American Taxpayer Relief Act of 2012 How Estate, Gift and GST Tax Law Changes Affect You

American Taxpayer Relief Act of 2012 How Estate, Gift and GST Tax Law Changes Affect You
The February 2013 Riker Danzig Tax and Trusts & Estates Update

On January 2, 2013, President Obama signed into law the American Taxpayer Relief Act of 2012 (the “Act”), which made significant changes to federal estate, gift and generation-skipping transfer (“GST”) tax laws and also modified certain employee benefits related provisions of the Internal Revenue Code (“Code”).

What’s New? The Act increased the maximum estate, gift and GST tax rate from 35% to 40% for transfers in excess of the exemption amount.

What Stayed the Same? The federal transfer tax system remained “unified” –  estate, gift and GST tax exemptions all remain subject to the same $5,000,000 exemption umbrella, as indexed for inflation.  For 2013, the indexed exemption amount increases by $130,000 to $5,250,000 – up from $5,120,000 in 2012.  (The gift tax annual exclusion also got a small bump – up from $13,000 per donee to $14,000.)  And, unlike the prior two tax acts that increased the estate, gift and GST tax exemptions, the new law is not subject to a sunset provision that would automatically reduce these exemptions, so we can have more confidence in estate and gift planning into the future.  

The Act also made “portability” a permanent feature of federal estate and gift tax law.  A surviving spouse will remain able to utilize the deceased spouse’s unused estate and gift tax (but not GST tax) exemption remaining at death.  However, to take advantage of portability, the deceased spouse’s executor must make an affirmative election on the deceased spouse’s federal estate tax return, which must then be filed with the IRS.  In some cases, for a surviving spouse to get the benefit of the deceased spouse’s unused gift and estate tax exemptions, a federal estate tax return must be filed where the filing might otherwise be unnecessary (i.e., because the deceased spouse’s gross estate was less than the federal estate tax exemption amount, now $5,250,000).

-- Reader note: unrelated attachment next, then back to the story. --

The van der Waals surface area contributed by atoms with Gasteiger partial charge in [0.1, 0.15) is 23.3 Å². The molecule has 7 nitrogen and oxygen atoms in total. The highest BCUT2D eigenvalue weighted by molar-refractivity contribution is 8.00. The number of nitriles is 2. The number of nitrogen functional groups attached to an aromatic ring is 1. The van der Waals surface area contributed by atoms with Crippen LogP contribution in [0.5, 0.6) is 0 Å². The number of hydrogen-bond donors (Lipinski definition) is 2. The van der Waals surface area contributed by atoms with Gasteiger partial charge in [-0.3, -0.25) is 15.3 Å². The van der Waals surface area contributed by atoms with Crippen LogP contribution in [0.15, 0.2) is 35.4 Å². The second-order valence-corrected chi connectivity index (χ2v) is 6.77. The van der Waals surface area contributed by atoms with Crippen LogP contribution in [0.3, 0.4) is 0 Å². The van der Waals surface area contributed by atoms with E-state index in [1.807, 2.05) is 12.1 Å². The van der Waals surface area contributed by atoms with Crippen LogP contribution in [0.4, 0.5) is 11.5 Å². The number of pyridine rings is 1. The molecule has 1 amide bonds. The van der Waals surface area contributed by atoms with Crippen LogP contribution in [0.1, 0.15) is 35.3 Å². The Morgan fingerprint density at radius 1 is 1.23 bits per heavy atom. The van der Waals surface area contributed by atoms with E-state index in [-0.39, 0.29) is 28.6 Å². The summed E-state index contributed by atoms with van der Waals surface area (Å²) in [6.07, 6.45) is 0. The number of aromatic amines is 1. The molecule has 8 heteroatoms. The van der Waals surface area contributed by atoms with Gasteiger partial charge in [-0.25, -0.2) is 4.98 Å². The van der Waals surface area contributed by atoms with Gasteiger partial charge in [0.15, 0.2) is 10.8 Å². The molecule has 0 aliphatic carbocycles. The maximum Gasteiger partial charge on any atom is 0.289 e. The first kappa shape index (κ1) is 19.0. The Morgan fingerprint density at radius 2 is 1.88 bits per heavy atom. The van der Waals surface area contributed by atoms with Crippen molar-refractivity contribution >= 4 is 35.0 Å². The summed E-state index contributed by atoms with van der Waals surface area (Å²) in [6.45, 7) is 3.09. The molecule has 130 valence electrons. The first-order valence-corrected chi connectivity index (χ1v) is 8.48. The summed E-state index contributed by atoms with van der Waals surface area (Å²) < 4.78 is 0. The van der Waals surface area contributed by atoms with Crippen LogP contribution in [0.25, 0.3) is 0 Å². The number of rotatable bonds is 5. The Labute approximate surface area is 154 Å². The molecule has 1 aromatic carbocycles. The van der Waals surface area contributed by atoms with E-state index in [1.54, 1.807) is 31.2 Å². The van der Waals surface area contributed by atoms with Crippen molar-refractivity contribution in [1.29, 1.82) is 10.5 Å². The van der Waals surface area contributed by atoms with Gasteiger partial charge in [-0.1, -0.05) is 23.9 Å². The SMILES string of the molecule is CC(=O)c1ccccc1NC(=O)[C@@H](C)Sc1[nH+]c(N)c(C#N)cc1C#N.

What Does It Mean? Most importantly, the Act means that there is some permanency in the federal transfer tax after years of uncertainty.  Given this new and much needed certainty, a number of steps might be considered:





If you have been considering some sophisticated leveraged sale planning (e.g., to “freeze” the value of an asset you think may see significant appreciation), the larger exemption amount can provide additional room to maneuver.  Additionally, those considering transfers of minority, non-marketable interests in closely-held enterprises might expedite this review in case there are limitations placed on discounting these interests in future tax legislation that might arise as part of debt reduction negotiations. 
With interest rates remaining at historic lows, you may wish to consider the continued viability of valuation discounting, including grantor retained annuity trusts (GRATs) and low interest AFR loans.  Short term GRATs remain viable although it is possible that future tax law changes will eliminate this planning. 

While the new law has provided a welcome certainty regarding transfer tax rates and exemption amounts, we can expect that there will be future debate on certain cut-backs of the benefits that we enjoy under current law.  Earlier proposals that might resurface include making all grantor trusts includable in the gross estate of the grantor, requiring GRATs to run for a minimum number of years and/or to result in some minimum amount of taxable gift,  and eliminating certain marketability discounts on inter-family gifts.  Given this possibility, and as noted above, some planning steps may be better considered sooner rather than later.